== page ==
Whether you look in the US, UK or Australia (or pretty much anywhere else in the world) the leading cause for divorce and relationship breakdown is due to money. In fact in Australia a couple of months ago there was a report that stated 1 in every 2 couples are concerned about money and stress about it.
Why is money causing so much havoc in relationships and life in general?
Firstly, we don’t fully understand money. Let’s face it – we have never been taught in school how to manage it, what it’s for, how we can get it, how we can make more of it, how we can stop working for it etc. We have not received any financial literacy classes – we basically fumble our way through after we leave school and start working or wanting to invest.
We also receive training from our role models that we have seen growing up based on whether we actually have money or we didn’t have money or if there was conflict between our parents. Therefore, we have pre-conceived ideas about money and how it should be managed. This has resulted in different money styles with everyone around the world.
There are different styles for men and women (as sexist as that may sound) but on top of it you also have a style that you are bringing in based on your own pre-conceived ideas about money.
Let’s face it – money is still a taboo. In many western countries (and even some eastern countries) you can’t talk about money. In fact there are more people talking about sex than talking about money.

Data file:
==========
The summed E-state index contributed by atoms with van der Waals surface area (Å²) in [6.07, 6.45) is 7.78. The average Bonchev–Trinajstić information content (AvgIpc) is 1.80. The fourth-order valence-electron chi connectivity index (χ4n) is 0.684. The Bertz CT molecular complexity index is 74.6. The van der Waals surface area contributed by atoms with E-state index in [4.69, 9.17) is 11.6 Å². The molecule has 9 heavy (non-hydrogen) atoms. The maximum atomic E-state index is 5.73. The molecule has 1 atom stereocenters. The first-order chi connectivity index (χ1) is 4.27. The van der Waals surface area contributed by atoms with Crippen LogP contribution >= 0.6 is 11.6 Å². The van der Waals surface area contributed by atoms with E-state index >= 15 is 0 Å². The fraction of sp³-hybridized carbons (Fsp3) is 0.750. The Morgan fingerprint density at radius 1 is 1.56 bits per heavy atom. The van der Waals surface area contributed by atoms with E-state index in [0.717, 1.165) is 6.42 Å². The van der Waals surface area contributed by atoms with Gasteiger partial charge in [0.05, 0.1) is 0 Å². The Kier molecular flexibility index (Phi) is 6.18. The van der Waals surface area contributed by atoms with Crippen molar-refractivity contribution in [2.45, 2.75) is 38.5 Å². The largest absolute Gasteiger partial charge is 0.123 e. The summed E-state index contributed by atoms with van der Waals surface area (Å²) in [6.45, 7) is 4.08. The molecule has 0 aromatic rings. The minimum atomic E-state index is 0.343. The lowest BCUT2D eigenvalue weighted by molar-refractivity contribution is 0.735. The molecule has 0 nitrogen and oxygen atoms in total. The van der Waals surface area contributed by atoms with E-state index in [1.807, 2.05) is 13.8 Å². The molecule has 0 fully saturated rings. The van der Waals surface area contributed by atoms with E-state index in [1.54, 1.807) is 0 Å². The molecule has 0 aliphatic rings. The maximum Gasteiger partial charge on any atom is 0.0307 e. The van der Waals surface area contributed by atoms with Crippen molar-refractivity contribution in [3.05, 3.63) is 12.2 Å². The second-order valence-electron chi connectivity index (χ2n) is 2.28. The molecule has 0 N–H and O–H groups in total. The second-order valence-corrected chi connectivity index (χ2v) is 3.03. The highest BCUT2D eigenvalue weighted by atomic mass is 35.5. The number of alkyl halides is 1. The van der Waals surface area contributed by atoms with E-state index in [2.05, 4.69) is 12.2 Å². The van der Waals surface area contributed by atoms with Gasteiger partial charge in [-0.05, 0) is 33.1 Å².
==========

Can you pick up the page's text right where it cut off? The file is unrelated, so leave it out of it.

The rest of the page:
We must break that cycle.
How can we overcome the money stressor in your relationship or life?
First off you need to get comfortable talking about money.
Whether that means you actually start sitting down and doing some research around words that boost your financial vocabulary, or understanding how money works or bridging the conversations with people that you feel comfortable with and that you feel you might be able to talk to about money.
Basically – get comfortable with it!
Secondly start discussing money in your relationship very early on. Preferably before you move in together.
Talk about how would you manage your money if you were to move in together. Would you have joint finances? Would you have separate accounts for investments? Would you have separate accounts for savings? Would you have an account for each of you?
Personally, I find to feel independent in myself when I am in relationships, I want to have an account that is my slush fund. It has my allowance in there that I can do whatever I like with.
This leads to my next point, set boundaries.
If each of you have an allowance and that is what you have decided (whether it be weekly, fortnightly or monthly) make sure you set some boundaries. For example, that money will not be spent on anything else that you have jointly. Or perhaps that you will not cover for your partner unless there is a “paying back” rule in place.
Where ever you draw your line at, do it and stick to it.
Next – set common goals.
One of the common reasons why people struggle with money in relationships is due to the fact that each half wants to go in a different direction without previously discussing anything.
Sit down, take time and set common goals.
What is it that you want to achieve as a couple? How are you going to do it? What do you need to set up?
Finally start automating those transactions so neither of you have to manage the payments!
Make sure that you take the time to sit down and review. Are the systems that you set up working for everybody? If not, how do you need to change it? Are your common goals being reached? Are they being reached at the rate that you wanted it to occur? If not, why?
Sitting down and taking the time to discuss should occur weekly at a minimum.
Let me know if you have any questions!